With a traveling facsimile of Maya Lin’s Vietnam Veterans Memorial occupying the Cleveland Playhouse parking lot and an audience fullof vets, it’s not easy to judge Randy Myler’s “Touch the Names” from a strictly theatrical perspective. Savvy regional theaters know all about the importance of creating visible community events, and this one packs an especially potent emotional wallop. The play itself is dignified and authentic, but it’s too brief and sketchy to suggest clear commercial potential. The concept does, however, have decent B.O. promise if Myler and composer/musician Chic Street Man are willing to further shape and expand their inherently powerful material.
The idea for the piece was born when Myler (“It Ain’t Nothin’ But the Blues”) and Street Man (who composed “Spunk”) were wandering around the Vietnam Veterans Memorial in Washington. Like most visitors, they were struck by the various letters and objects left in memory of the dead. After Myler talked the National Park Service into allowing him to look through the warehouse in which these artifacts are stored, he put together some of the anonymous pieces of correspondence into a kind of musical-theater collage.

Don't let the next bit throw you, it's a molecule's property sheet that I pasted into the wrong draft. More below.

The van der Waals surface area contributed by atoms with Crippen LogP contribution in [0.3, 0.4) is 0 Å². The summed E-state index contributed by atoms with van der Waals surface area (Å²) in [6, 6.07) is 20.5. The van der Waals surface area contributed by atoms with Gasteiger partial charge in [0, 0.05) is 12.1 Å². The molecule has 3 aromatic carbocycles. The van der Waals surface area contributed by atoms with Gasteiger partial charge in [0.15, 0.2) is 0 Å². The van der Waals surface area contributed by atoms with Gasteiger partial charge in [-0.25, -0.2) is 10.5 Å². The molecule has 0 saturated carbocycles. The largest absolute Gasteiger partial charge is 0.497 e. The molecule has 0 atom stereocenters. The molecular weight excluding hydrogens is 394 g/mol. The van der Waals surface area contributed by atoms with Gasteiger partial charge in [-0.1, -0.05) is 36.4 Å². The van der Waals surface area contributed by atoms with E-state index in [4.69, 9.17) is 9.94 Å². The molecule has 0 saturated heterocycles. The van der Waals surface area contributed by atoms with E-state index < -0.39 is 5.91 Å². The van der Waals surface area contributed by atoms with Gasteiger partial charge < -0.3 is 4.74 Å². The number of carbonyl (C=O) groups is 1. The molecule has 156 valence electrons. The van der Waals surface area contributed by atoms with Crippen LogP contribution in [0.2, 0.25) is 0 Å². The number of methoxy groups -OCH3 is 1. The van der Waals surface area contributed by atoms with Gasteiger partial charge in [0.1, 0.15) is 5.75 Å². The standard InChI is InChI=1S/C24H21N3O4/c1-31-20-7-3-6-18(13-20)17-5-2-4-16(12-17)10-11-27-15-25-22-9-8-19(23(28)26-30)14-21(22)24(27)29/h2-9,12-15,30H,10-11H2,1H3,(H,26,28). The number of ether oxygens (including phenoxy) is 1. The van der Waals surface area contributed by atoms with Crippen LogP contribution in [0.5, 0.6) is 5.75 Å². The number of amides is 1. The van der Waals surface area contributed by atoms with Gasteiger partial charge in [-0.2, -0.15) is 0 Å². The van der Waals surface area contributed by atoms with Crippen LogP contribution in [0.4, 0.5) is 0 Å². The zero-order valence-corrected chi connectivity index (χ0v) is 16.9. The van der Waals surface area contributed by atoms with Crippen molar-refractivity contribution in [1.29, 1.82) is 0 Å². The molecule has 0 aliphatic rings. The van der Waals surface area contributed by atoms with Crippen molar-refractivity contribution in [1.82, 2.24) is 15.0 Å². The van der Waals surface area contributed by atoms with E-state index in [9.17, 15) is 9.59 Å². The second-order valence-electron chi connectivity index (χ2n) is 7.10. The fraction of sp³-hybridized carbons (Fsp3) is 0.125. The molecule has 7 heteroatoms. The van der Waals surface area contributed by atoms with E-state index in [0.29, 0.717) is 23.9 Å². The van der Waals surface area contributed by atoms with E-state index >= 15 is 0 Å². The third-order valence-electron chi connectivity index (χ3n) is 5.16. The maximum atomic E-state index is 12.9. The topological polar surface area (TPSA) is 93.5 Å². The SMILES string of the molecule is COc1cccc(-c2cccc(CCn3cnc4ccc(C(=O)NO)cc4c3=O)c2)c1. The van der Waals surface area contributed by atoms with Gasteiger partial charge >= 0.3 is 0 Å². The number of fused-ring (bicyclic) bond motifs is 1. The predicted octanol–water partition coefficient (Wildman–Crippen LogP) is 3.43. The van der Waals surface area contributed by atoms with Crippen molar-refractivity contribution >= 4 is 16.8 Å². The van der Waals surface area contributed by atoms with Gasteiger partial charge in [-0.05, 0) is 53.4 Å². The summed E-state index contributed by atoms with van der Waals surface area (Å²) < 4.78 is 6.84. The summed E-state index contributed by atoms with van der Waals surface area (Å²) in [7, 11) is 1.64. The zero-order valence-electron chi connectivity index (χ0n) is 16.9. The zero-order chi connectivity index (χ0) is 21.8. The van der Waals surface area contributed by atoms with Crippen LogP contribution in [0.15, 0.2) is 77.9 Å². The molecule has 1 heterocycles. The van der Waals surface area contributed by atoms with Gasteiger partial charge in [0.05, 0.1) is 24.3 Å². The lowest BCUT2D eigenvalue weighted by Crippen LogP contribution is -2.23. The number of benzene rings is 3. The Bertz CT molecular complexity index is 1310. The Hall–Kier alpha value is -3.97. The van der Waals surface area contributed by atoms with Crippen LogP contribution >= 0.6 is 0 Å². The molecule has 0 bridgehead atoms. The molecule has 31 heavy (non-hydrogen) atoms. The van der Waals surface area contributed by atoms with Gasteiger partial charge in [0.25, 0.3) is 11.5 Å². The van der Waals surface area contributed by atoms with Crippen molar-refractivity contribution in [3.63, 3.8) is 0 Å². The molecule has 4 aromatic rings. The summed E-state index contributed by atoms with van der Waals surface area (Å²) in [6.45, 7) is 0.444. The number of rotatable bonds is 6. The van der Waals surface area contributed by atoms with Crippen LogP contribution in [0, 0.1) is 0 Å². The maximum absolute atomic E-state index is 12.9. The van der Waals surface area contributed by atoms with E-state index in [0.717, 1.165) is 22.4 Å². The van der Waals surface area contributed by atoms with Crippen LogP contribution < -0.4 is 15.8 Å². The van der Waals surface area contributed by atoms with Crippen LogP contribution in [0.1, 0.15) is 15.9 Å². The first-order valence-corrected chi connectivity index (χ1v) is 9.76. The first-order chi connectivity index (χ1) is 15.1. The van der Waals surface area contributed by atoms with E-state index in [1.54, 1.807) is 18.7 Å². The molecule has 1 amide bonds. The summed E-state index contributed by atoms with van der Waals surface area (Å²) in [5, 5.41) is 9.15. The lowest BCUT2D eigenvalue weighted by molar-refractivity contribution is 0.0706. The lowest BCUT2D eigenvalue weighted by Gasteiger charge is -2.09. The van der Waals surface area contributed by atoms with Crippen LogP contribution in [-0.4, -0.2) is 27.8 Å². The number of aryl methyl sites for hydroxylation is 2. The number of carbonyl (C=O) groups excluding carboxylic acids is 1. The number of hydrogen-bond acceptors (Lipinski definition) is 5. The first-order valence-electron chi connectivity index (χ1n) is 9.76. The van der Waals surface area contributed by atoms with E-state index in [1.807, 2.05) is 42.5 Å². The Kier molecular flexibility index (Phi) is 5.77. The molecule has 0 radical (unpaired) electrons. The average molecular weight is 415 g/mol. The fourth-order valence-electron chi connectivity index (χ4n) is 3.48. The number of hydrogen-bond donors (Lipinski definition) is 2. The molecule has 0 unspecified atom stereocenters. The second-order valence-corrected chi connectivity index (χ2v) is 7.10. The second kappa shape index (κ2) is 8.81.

There are no traditional characters or obvious through-lines in the fashion, say, of “A Piece of My Heart.” Instead, a diverse ensemble cast speaks excerpts from the actual letters as they wander in front of a semi-abstract setting from G.W. Mercer that’s intended to recall the D.C. monument.
As one might expect, the letters are very moving. Myler has judiciously selected material that reflects a variety of ages, ethnicities and socioeconomic backgrounds. Although they play numerous characters, the generally strong cast reflects a mix of blue- and white-collar attitudes to the legacy of the war and those who paid with their lives. The most moving segments come courtesy of Ann Guilbert, an elderly and superb thesp who serves as the maternal conscience of the piece.
Strumming a guitar onstage (a keyboardist is in the pit), Street Man contributes a typically plaintive collection of original compositions that alternate with the historical prose. His genial, pleasing style of music works well with the material — the folk-rock, vaguely bluesy style is not tied to one genre but functions as an appropriate refection of the diversity of those at (and on) the wall.
Street Man is the only one singing, which is one of the things that needs to change if this piece is to function as anything close to a full-blown evening of musical theater. And while audiences today are used to shows without traditional narratives (such a thing would be an imposition here), this piece needs more dramatic heft in places and a more satisfying climax. It’s all potentially there in the letters.
Audiences were sniffing loudly on opening weekend, but that’s easy to achieve given the fare. If their aims extend beyond supplying a theatrical catharsis for a great national nightmare, Myler and Street Man need to draft themselves back to work.